An ADED instructor, Douglas Mauger, sent an in-depth and thought provoking article to our department on how students are distracted by the use of tech in the classroom vs. how instructors see it being used. The article, A Mixed Blessing? Students’ and Instructors’ Perspectives about Off-Task Technology Use in the Academic Classroom states that “There is no consensus on whether or not the introduction of technology into academic classroom brought with it substantial benefits to learning” (Neiterman & Zaza, p. 1). However, the consensus is that the opinions between students and instructors on tech use in the classroom are divided.
Of course the divide is based on the students feeling “that it is their choice to use the technology, they saw it as the instructors’ responsibility to motivate them not to use it.” (p. 10) and that “Humor is always good, if you are laughing, you want to hear more and be more engaged” Instructors, on the other hand, stated that “we cannot compete with an industry that has billions and billions of dollars” (p. 11) which is in reference to students watching YouTube in class and using SNS. Another instructor agrees that sometimes material is “not super juicy…. [but] you have to drive through it. That’s the point.” (p. 11). This divide brings us to the real question: “Learning how to focus on the tasks that do not spark a lot of interest in students” (p. 11). But, is this the responsibility of instructors? The article asks, is being able to focus one of those unstated competences that we should be able to facilitate in this education?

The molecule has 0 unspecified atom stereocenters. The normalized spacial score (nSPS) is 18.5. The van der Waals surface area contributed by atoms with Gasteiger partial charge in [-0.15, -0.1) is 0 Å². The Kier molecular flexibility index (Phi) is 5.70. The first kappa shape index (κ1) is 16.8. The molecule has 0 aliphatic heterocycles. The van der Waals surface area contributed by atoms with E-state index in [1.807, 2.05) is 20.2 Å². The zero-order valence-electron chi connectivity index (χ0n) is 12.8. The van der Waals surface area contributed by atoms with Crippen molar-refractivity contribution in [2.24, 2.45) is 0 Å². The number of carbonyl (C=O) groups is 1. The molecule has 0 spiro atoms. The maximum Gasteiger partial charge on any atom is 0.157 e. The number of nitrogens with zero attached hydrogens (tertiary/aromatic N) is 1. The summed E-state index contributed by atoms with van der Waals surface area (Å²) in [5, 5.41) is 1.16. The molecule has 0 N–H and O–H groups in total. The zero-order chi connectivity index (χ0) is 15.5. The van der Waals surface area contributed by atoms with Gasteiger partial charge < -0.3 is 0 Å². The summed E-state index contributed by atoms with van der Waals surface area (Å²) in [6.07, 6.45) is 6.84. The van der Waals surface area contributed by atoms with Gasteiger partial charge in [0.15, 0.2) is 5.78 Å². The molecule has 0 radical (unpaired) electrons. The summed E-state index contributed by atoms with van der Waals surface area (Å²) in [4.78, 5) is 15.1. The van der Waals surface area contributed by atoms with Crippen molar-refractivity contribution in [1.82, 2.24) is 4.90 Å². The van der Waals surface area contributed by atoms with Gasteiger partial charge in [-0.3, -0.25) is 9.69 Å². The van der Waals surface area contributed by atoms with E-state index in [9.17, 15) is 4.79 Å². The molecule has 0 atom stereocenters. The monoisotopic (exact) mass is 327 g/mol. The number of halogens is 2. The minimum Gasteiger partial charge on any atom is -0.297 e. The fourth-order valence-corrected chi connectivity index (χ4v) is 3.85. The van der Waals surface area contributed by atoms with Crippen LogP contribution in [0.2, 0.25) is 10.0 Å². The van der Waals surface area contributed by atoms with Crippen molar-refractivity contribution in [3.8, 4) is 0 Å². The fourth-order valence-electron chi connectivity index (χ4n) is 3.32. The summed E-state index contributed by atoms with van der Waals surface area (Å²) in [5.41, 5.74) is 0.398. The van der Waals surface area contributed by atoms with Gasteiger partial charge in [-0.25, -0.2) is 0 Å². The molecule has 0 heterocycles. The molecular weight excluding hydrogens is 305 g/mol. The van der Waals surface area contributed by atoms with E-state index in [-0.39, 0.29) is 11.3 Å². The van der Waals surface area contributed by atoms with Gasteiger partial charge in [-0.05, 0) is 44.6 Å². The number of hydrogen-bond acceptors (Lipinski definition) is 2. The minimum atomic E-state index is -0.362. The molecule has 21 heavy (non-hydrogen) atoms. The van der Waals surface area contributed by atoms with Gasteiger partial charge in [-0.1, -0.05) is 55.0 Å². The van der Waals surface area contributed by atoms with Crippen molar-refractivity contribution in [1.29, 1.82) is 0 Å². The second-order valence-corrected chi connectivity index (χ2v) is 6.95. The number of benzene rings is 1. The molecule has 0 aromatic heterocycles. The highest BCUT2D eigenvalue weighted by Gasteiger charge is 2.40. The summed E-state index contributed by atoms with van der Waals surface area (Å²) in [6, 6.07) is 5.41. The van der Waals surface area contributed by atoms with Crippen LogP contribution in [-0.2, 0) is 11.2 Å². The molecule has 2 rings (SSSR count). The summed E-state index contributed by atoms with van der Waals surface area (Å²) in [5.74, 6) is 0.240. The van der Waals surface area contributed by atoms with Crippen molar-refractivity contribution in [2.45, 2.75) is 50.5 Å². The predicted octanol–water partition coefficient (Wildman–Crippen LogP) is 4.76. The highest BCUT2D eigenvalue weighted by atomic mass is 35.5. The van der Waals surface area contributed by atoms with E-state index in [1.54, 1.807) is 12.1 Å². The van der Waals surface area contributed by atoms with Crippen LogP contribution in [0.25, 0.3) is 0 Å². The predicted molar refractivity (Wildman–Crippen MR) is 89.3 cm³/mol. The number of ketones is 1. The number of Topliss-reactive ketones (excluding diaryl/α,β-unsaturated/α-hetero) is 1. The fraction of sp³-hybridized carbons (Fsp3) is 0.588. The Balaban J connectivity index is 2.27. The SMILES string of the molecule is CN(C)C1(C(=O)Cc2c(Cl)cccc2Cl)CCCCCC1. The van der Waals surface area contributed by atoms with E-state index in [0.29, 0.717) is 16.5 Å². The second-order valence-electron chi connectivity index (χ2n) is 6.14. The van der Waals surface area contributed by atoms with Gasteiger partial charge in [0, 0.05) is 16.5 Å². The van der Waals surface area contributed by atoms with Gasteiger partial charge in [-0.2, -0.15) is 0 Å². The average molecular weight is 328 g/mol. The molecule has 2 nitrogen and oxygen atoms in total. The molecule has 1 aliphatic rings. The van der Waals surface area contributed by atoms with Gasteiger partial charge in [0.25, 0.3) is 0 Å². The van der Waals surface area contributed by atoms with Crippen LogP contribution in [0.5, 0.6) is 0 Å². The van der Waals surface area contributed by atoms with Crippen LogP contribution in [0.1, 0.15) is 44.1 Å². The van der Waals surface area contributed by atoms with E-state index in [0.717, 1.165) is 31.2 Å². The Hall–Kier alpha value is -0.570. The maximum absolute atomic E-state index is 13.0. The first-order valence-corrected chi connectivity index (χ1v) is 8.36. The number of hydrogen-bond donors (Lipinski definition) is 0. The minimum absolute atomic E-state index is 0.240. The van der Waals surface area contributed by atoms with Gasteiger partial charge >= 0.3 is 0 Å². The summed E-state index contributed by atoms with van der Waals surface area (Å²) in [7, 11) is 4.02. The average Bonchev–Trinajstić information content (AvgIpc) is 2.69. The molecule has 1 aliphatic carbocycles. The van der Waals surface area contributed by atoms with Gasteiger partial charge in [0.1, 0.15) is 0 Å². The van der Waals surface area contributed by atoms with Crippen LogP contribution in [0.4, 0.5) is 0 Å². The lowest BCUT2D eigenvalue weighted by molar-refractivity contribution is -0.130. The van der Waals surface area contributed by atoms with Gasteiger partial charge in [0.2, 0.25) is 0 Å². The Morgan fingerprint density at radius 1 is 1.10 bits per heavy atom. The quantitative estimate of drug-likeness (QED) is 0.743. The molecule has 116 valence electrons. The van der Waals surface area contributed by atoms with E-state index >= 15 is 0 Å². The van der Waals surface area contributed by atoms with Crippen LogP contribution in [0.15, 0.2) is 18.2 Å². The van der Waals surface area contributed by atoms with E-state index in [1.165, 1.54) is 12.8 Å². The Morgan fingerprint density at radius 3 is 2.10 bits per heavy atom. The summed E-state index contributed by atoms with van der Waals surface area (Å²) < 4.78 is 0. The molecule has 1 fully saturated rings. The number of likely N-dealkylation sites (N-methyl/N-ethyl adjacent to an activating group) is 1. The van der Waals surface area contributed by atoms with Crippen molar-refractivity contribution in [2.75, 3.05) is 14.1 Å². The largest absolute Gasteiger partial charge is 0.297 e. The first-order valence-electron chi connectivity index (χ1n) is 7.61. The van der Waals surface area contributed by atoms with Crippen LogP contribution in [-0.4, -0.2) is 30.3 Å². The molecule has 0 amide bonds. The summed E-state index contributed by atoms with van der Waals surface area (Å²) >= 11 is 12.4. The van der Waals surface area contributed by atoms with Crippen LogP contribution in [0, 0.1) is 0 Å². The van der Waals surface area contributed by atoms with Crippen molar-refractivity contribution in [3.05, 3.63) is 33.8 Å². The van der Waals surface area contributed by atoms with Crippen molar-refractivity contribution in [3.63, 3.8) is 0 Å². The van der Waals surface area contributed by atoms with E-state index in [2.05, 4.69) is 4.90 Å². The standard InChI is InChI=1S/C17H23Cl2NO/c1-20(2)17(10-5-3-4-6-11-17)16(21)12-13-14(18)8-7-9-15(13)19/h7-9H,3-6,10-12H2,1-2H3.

How do you approach technology, or the misuse of technology, in the classroom? Do you feel it’s your job to enforce strict rules to improve your students’ attention spans, such as confiscating them when they become a distraction? The article concludes by saying “Having an open discussion with the students about the use of technology in the class can help both students and instructors to set up joint expectations about the use of technological devices in their course” (p. 13). Or, perhaps this reflects today’s board room meeting and classroom rules have to catch up?